Malta – The Legal Framework
The Maltese legal system presents quite a sophisticated and comprehensive framework which in part reflects the various foreign influences that have designed the Island’s history. Over the years, Malta has been ruled by Phoenicians, Carthaginians, Romans, Knights of the Order of St. John and for a few years by the French under Napoleon. More recently, between 1802 and 1964, Malta formed part of the British Empire.
Malta has a written Constitution based on the British Westminster model that has been adopted in many other states forming part of the British Commonwealth. It incorporates the basic constitutional framework adopted by the United Kingdom, but with a single legislature.
General elections, based on proportional representation, are held at least once every five years. Responsibility for government lies in a Cabinet of Ministers led by the Prime Minister. The head of state is the President who is elected by Parliament.
Administrative law and practice follow closely British laws and practice. Indeed, the government civil service is broadly organised on the United Kingdom model. In 1964, Malta became an independent nation and a full member of the United Nations. In 1974, the island effected constitutional changes and became a republic. Maltese and English enjoy the status of official languages. This means that all laws and regulations are drafted and published in both languages.
While most of public law is inspired by the United Kingdom model, the country’s private law is largely continental (European). Malta is basically a civil law jurisdiction, and much of its law has been codified. Five codes of law still provide the bulk of Malta’s civil and criminal rules and procedures, closely following the model originally introduced by the Napoleonic Code. This system, which traces its origins to Roman law, still prevails in large parts of Western Europe including France, Italy, Belgium and Germany. It is interesting to note that the codified system on the continental (European) model was introduced during the second half of the 19th century by the British administration which had been governing the island as a crown colony since the overthrow of the French occupying forces.
Since Malta follows what is usually referred to as the continental (European) model of private law, English common law as a rule does not apply. Nonetheless, its influence is greatly felt in much of local commercial practice and regulation, especially in company law and in insurance and banking law which closely follow English practice. Most recent legislation, including the various financial services laws adopted in 1994 owe a debt to English statutes. The Investment Services Act had adopted concepts from the Financial Services Act of the United Kingdom of 1986, while the shipping, insurance, money laundering and insider dealing laws (to mention just a few instances) have been largely influenced by European Union legislation. Substantial parts of the Companies Act represent a simplified version of the English Companies Act of 1985, including most of the provisions dealing with the limited liability company, accounting and insolvency.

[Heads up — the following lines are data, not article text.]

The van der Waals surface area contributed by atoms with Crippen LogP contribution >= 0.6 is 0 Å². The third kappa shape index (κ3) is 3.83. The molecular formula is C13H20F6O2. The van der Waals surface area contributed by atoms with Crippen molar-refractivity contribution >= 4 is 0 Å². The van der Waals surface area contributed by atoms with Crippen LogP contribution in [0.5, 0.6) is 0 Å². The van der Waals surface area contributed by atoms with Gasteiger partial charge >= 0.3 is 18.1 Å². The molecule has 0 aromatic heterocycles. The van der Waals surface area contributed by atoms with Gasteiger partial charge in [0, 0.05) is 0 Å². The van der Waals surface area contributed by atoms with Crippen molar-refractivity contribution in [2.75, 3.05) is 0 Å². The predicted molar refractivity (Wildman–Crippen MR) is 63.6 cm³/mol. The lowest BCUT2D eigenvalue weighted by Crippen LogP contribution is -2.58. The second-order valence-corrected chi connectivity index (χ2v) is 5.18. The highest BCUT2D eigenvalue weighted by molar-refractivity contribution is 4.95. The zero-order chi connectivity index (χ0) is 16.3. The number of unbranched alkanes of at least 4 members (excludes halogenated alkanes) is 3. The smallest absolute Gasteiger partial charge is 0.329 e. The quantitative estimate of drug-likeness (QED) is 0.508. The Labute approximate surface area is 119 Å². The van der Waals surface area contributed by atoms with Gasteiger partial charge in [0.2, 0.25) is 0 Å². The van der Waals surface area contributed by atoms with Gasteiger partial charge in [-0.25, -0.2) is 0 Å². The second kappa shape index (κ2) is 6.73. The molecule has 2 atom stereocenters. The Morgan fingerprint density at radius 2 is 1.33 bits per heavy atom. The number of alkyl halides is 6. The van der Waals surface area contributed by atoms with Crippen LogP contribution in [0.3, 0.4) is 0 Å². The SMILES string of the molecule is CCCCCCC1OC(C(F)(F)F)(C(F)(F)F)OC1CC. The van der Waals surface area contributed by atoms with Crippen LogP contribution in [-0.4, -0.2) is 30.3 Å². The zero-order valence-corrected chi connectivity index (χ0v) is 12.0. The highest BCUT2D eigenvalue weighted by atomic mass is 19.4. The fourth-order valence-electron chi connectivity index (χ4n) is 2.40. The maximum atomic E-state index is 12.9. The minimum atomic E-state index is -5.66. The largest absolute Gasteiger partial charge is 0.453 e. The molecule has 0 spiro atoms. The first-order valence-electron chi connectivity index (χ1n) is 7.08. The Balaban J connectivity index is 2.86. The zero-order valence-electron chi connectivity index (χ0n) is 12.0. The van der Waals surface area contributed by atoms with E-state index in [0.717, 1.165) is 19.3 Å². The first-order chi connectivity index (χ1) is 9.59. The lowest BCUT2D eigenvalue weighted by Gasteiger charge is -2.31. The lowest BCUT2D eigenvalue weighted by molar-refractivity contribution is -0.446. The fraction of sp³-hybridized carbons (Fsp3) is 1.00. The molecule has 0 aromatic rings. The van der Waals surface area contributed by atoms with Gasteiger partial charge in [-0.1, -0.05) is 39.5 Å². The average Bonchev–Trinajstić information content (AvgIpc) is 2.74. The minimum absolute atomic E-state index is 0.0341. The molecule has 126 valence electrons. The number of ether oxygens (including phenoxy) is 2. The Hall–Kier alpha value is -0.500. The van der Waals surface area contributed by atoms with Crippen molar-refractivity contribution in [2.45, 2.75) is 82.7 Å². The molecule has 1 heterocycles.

In 1988, Malta also introduced within its legal system the English common law concept of trust.
It may be rightfully claimed that the Maltese legal system has been able to absorb a number of different legal and cultural influences from the two European countries which have shaped a large part of its history, and whose cultural influence remains very high to this day: Italy its closest neighbour to the north, and the United Kingdom.
The Maltese legal profession is a very well established and independent profession. The courts are impartial and independent. All the normal minimum safeguards for fair judicial proceedings and due process are in place through the Constitution and through Malta’s adoption of the European Convention on Human Rights as part of its domestic law in 1987. This was not an entirely new development as the Constitution already provided for a comprehensive bill of rights
The long relationship between the Islanders and the various nationalities that occupied Malta over the centuries has created a marriage of styles and traditions, giving the Islands a fascinating eclectic culture.
The official languages are Maltese and English. Maltese is a language of Semitic origin written in the Latin script. Over the centuries, it has incorporated many words derived from English, Italian and French. Italian is also widely spoken.